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Moby Dick and the Demands of a Strong Faith

            The goal of any religion is to develop the inner self, an idea which, prior to the Romantic Era, would have been considered selfish. Herman Melville helped materialize positive connotations of religious isolationism in the mid 1800's. In his epic novel Moby-Dick, the pages are woven with the theme of religious isolation. Captain Ahab is constantly isolated, whether of his own volition, locked up in his room aboard the Pequod, or because his faith isolates him from his family. As the truest believer, Father Mapple, no matter how popular of a whale man he is, isolates himself whenever he communicates with God, proving that the only way to communicate with God is through isolation. Queequeg's Ramadan is a prime example of how religion demands complete separation from the real world. The only way to be true to a religion is to isolate oneself from the community, which Starbuck fails to do, proving he is a weak character. Religion, and a strong faith in religion, demands isolation from any kind of community. .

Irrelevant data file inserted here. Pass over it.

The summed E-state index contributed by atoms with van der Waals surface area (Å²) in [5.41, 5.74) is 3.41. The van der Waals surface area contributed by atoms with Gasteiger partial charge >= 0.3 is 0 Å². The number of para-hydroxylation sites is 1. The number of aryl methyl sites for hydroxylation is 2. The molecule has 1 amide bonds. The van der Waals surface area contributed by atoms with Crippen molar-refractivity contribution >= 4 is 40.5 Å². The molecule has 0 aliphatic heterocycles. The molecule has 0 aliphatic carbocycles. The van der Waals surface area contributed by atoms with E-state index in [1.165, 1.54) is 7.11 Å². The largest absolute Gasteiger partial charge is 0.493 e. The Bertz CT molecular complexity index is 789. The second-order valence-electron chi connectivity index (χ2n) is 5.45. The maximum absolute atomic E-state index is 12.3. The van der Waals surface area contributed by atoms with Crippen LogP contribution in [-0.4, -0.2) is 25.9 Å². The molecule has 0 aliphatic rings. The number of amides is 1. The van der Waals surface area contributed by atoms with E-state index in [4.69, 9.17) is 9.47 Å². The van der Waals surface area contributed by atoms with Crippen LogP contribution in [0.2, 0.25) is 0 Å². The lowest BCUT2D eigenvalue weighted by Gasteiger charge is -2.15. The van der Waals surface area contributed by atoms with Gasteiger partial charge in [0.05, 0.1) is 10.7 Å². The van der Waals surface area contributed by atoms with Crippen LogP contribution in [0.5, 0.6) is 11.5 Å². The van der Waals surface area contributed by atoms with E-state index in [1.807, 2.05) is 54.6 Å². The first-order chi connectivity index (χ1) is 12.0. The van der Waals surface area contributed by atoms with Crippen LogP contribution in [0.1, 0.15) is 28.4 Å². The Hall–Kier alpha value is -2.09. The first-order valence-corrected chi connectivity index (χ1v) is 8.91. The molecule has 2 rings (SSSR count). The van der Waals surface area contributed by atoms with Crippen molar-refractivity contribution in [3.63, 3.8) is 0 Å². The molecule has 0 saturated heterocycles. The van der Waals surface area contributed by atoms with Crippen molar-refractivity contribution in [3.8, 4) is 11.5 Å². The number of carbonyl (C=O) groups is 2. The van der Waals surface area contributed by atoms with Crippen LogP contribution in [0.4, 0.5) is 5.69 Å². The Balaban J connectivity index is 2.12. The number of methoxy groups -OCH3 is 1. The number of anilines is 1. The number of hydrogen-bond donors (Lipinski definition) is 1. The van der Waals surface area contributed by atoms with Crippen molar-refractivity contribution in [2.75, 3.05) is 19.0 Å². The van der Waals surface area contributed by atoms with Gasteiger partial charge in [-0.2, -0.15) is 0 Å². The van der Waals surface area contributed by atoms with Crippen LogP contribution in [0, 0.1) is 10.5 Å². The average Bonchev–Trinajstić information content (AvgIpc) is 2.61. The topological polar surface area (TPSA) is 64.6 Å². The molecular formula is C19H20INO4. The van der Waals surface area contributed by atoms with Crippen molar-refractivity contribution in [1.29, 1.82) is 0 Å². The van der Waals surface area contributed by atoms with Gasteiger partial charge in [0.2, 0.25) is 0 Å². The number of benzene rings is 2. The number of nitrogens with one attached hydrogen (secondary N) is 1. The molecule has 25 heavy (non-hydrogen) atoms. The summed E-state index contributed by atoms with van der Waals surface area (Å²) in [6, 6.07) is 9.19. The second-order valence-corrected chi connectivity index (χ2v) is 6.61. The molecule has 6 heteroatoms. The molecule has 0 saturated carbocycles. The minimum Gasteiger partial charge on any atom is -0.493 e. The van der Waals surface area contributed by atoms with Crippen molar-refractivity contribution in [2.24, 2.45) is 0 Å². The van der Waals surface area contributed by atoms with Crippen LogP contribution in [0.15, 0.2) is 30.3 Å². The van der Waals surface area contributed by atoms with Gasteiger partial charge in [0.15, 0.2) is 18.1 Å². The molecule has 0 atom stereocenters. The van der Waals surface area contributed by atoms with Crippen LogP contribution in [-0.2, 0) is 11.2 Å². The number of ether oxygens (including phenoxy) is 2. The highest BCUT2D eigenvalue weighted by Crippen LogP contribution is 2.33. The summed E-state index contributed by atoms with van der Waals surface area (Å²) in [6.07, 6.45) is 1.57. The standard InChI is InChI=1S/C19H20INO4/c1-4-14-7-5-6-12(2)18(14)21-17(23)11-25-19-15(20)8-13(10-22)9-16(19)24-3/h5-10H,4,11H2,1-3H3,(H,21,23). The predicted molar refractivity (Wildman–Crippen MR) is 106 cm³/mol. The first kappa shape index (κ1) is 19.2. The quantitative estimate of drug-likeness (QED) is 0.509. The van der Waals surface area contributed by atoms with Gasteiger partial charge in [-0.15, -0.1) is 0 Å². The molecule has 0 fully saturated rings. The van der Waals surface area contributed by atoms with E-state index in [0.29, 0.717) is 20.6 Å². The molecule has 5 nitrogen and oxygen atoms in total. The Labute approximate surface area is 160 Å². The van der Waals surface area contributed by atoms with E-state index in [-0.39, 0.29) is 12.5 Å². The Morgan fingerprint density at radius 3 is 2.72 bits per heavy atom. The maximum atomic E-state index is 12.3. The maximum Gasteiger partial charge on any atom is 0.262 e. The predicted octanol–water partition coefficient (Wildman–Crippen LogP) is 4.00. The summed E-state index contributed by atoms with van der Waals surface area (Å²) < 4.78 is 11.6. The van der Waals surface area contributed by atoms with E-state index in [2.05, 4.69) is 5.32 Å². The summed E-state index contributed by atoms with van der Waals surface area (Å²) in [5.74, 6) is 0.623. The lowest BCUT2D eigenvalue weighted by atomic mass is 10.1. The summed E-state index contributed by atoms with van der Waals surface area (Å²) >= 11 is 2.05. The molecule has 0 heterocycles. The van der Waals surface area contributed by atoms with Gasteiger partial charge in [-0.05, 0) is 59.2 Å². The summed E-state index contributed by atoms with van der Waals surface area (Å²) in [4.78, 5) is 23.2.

The simple act of sailing out to hunt whales – an activity that is a way of life, a religion – is a strong example of isolationism. Setting sail at sea is a very lonely act. The crew must work together to survive, which is why so little of their personal lives matter. One's religion does not matter on the ship as the entire crew must be as a single mass, according to Captain Bildad (75). As the ship is so far away from external help, only occasionally meeting other ships in rare gams, the only possible help is internal. The entire crew works together, living with a specific manner. The journey of the Pequod is to hunt whales, which is portrayed as a religion. Ahab, the Captain of The Pequod, is essentially a pope, commanding the crew to partake in the ritual oath of drinking from the same pewter (141). Ahab's officers, Starbuck, Flask, and Stubb, act as priests, telling the crewmembers what to do in the hunt itself.

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